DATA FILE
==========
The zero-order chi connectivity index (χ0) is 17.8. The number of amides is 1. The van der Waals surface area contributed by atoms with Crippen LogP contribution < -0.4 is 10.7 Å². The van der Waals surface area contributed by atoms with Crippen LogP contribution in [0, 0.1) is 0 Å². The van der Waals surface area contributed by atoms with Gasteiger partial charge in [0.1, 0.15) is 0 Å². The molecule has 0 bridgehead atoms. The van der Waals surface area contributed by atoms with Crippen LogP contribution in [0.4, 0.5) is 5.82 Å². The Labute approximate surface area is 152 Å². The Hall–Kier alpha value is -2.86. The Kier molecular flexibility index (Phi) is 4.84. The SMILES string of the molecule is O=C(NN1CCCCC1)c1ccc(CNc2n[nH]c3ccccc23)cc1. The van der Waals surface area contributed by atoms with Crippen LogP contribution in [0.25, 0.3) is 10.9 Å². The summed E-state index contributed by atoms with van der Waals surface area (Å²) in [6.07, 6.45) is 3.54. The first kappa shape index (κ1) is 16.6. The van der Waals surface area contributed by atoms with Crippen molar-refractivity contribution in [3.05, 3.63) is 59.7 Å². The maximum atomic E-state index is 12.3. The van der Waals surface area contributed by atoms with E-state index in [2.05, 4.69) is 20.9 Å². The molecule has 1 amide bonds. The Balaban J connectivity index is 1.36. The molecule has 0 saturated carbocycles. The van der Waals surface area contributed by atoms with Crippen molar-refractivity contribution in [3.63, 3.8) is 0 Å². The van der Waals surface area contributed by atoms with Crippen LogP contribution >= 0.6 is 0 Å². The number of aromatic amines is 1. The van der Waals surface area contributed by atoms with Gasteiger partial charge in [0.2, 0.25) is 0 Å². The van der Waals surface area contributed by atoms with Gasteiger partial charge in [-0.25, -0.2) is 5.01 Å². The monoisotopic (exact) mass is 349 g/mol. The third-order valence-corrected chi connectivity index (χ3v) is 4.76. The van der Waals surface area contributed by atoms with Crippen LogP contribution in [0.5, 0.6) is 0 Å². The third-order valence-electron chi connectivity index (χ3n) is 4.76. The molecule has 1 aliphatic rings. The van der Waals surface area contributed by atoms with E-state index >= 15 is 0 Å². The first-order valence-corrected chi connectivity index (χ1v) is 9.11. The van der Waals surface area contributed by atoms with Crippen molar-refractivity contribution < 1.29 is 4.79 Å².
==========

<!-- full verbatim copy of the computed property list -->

The zero-order chi connectivity index (χ0) is 17.8. The number of amides is 1. The van der Waals surface area contributed by atoms with Crippen LogP contribution < -0.4 is 10.7 Å². The van der Waals surface area contributed by atoms with Crippen LogP contribution in [0, 0.1) is 0 Å². The van der Waals surface area contributed by atoms with Gasteiger partial charge in [0.1, 0.15) is 0 Å². The molecule has 0 bridgehead atoms. The van der Waals surface area contributed by atoms with Crippen LogP contribution in [0.4, 0.5) is 5.82 Å². The Labute approximate surface area is 152 Å². The Hall–Kier alpha value is -2.86. The Kier molecular flexibility index (Phi) is 4.84. The SMILES string of the molecule is O=C(NN1CCCCC1)c1ccc(CNc2n[nH]c3ccccc23)cc1. The van der Waals surface area contributed by atoms with Crippen LogP contribution in [0.25, 0.3) is 10.9 Å². The summed E-state index contributed by atoms with van der Waals surface area (Å²) in [6.07, 6.45) is 3.54. The first kappa shape index (κ1) is 16.6. The van der Waals surface area contributed by atoms with Crippen molar-refractivity contribution in [3.05, 3.63) is 59.7 Å². The maximum atomic E-state index is 12.3. The van der Waals surface area contributed by atoms with E-state index in [2.05, 4.69) is 20.9 Å². The molecule has 1 amide bonds. The Balaban J connectivity index is 1.36. The molecule has 0 saturated carbocycles. The van der Waals surface area contributed by atoms with Crippen molar-refractivity contribution in [3.63, 3.8) is 0 Å². The van der Waals surface area contributed by atoms with Crippen LogP contribution >= 0.6 is 0 Å². The number of aromatic amines is 1. The van der Waals surface area contributed by atoms with Gasteiger partial charge in [0.2, 0.25) is 0 Å². The van der Waals surface area contributed by atoms with Gasteiger partial charge in [-0.25, -0.2) is 5.01 Å². The monoisotopic (exact) mass is 349 g/mol. The third-order valence-corrected chi connectivity index (χ3v) is 4.76. The van der Waals surface area contributed by atoms with Crippen LogP contribution in [0.5, 0.6) is 0 Å². The third-order valence-electron chi connectivity index (χ3n) is 4.76. The molecule has 1 aliphatic rings. The van der Waals surface area contributed by atoms with E-state index >= 15 is 0 Å². The first-order valence-corrected chi connectivity index (χ1v) is 9.11. The van der Waals surface area contributed by atoms with Crippen molar-refractivity contribution < 1.29 is 4.79 Å².